Some changes will be more disruptive than others — but with bigger benefits.
It's also important to recognize that certain IT upgrades will have a greater chance of client disruptions than others. The more of an overhaul the firm does, the more it will have to plan to mitigate impacts on service.
For example, adding an e-signature function to a firm's email system likely won't result in many problems, if any. It will be the same for any minimal change that doesn't replace core systems. Think of it like replacing the headlights or adding new rims to a car — there won't be any impact on how it runs.
However, if a firm is completely changing out its back-end IT systems — the engine, if you will — then that's a different story. Transitioning to a whole new IT infrastructure, whether housed internally or in the cloud, is a complex process with a lot of moving parts. There is much more opportunity in this situation for something to go wrong, and for clients to notice.
It's crucial in these situations to follow the above procedures and run both old and new systems in parallel while transitioning gradually. That's really the only way to ensure, as much as possible, that clients are unaffected.
This is probably also one of the reasons that firms are likely to put off such big shifts — too much risk of upheaval. Except, with the pandemic we have all seen the consequences of not doing so.
Transitioning to more modern systems that handle data properly will also go a long way to making any future shifts far easier with less impact. This must be weighed against any potential negative implications for clients. Doing a big upgrade now, as opposed to making cosmetic tweaks here and there to make do with outdated technology, will likely pay off in the long run for most firms.
Create a timeline, but plan for delays.
There's an old saying in military circles that no plan survives contact with the enemy — and that is very applicable to IT transitions. In this case, no carefully thought out technology shift survives contact with the day-to-day realities of doing business and running a firm. Things happen.
That's not to say you shouldn't have a plan and estimated timeline, but they should both factor in the unexpected. There is also a matter of scale to consider. An IT transition for a four-attorney firm already working with relatively current systems will be less complicated than one that involves hundreds of people in multiple offices.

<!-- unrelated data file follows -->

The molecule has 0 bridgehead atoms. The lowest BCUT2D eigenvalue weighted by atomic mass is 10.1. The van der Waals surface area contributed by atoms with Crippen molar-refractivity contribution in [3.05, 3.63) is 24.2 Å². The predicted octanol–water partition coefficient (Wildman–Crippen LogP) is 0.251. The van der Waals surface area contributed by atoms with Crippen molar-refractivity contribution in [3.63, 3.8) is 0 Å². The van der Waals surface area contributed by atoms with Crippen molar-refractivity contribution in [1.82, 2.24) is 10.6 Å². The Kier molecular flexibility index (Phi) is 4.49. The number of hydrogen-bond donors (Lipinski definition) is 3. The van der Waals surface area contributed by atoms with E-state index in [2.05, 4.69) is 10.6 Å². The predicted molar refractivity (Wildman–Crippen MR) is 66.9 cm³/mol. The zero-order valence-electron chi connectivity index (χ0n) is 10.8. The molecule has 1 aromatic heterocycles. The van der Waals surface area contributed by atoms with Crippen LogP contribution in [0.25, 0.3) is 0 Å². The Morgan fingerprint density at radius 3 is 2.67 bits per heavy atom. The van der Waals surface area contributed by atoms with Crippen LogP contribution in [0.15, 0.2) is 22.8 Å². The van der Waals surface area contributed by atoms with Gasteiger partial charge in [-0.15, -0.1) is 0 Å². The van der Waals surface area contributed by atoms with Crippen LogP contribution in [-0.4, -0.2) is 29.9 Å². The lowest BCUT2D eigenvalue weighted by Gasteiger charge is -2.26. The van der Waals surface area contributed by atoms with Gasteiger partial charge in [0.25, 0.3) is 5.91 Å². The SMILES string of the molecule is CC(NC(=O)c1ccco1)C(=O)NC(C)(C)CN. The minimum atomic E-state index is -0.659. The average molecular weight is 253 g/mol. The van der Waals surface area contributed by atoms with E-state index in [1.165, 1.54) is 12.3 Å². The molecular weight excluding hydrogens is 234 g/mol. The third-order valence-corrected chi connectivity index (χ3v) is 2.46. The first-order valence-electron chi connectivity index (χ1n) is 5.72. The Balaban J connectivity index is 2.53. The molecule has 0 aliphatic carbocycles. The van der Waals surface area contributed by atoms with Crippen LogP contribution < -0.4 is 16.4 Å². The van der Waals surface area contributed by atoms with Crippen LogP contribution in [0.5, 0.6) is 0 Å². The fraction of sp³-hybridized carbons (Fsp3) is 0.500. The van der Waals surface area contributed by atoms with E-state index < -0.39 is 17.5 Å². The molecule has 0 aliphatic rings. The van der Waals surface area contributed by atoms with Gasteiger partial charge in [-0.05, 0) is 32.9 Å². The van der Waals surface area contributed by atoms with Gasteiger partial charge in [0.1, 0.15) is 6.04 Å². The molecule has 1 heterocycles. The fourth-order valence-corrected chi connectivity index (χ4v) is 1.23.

A lot will also depend on how a firm is doing the transition. If there is a dedicated IT person or team that will live and breathe the shift, then it should go faster. For some firms though, it might be handled by an attorney or staff member with other duties, and things will take longer.
All things considered, a relatively complex IT transition can take considerable time. That's why it's important to have a plan that factors in contingencies — and communicate the potential for delays to all stakeholders in order to avoid widespread consternation if the schedule has to be adjusted.
Technology transitions don't have to be painful and disruptive.
Many firms hold back on making necessary IT upgrades because they worry about disruptions and the potential impact on client service as well as their attorneys and staff. That's understandable. However, not moving to more robust and flexible systems will be more disruptive in the long run.
IT growing pains don't have to be inevitable. While there may be hiccups, focusing on internal culture and making a diligent assessment of a firm's IT needs can make the process relatively painless. It's also important to make sure the move will serve the firm for many years into the future.
Brad Paubel is chief information officer at Lexicon.
The opinions expressed are those of the author(s) and do not necessarily reflect the views of the organization, its clients or Portfolio Media Inc., or any of its or their respective affiliates. This article is for general information purposes and is not intended to be and should not be taken as legal advice.